As your income and spending grow, you may want to plump up your emergency fund. Still, most of your investing should take place in retirement accounts. If you have maxed out your retirement savings, use taxable brokerage accounts. This is also when many people purchase their first home.
Investing in Your 40s
By the time you hit your 40s, your emergency fund should be dwarfed by your retirement savings. But, since you are still a couple of decades out from retirement, you may still have a moderately aggressive retirement portfolio. For this reason, your complete portfolio allocation may be at its most aggressive in your 40s, even as your retirement assets diversify into bonds.
Your investment allocation in your 40s will depend on how much you have been able to accumulate so far, how close you are to retiring, and your risk tolerance. Throughout your 40s, bonds will begin to be a vital portion of your portfolio.
As you inch closer to your peak earning years, your 40s can be a good time to shift from primarily Roth savings to traditional tax-deferred retirement accounts. Many people start to strain against retirement contribution limits in their 40s, so you may want to open a taxable brokerage account for your excess retirement savings.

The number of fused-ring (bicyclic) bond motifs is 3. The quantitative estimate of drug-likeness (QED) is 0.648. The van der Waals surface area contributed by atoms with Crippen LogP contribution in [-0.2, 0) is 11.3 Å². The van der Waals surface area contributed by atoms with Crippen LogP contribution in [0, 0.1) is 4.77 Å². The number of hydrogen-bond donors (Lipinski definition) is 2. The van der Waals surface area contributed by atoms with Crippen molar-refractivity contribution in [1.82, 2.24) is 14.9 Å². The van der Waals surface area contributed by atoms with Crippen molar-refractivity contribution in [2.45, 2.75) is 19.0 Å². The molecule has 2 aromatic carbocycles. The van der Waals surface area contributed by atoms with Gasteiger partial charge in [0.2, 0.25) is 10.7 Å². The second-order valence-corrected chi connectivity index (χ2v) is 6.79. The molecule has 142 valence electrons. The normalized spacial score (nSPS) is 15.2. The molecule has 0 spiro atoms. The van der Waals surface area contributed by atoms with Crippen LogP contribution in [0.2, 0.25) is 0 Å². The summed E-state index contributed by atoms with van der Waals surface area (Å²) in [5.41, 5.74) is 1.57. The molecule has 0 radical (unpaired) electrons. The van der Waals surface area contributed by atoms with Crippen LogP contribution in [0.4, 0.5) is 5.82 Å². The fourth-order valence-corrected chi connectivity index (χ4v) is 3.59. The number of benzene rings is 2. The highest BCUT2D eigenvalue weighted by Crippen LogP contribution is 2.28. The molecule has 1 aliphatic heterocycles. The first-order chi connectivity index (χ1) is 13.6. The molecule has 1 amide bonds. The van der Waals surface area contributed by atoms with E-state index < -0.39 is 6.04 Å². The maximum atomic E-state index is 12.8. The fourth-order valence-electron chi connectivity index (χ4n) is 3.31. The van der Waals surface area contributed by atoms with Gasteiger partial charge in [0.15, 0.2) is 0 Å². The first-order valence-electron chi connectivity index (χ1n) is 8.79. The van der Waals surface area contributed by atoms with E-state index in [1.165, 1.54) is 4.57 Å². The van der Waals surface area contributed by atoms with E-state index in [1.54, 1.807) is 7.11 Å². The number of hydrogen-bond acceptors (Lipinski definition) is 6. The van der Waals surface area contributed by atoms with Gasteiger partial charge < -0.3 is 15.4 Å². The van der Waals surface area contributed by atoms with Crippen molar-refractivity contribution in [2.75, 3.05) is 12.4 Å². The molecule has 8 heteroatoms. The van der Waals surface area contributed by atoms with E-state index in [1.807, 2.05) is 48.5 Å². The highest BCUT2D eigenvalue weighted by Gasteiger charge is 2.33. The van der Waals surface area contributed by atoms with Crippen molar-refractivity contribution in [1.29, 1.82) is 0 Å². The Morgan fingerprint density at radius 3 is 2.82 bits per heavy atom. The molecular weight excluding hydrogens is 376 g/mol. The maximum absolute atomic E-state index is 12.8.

Investing in Your 50s and 60s
How you choose to invest in your 50s and 60s will hinge on how your current financial picture aligns with your upcoming retirement goals. Review your current income level, spending, nest egg, taxes, and projected retirement income. These factors will help you determine how aggressive your portfolio should remain throughout your 50s and 60s.
Now's the time to focus on making sure your income and assets in retirement are stable while still allowing for portfolio growth. This means focusing on how on bonds and cash you need for your future spending and how you can still invest in stocks once you have filled this need. Incorporating an appropriate amount of risk into your portfolio can help you prepare to experience the kind of retirement you want. While we believe that consulting professional financial advisors throughout your adulthood is helpful, it becomes vital in your 50s and 60s because that is when the investment and retirement rules of thumb fall apart.
Investing in Retirement
Our general approach to investing in retirement is to have at least enough cash to cover your next three years of expenses not covered by fixed income (pensions, annuities, and Social Security) and a minimum additional ten years of bonds. This will help you weather most market downturns without needing to sell your stocks when they are down. How you should invest the rest of the portfolio depends on your goals for yourself and your heirs.
Developing an investment strategy is based on a wide variety of factors, and it's always important to take your age and proximity to retirement into account. As you analyze your portfolio's asset allocation, remember that diversifying and protecting your future retirement income is essential. Reflecting on your investment strategies and consulting with a financial professional can create peace of mind as you approach retirement age.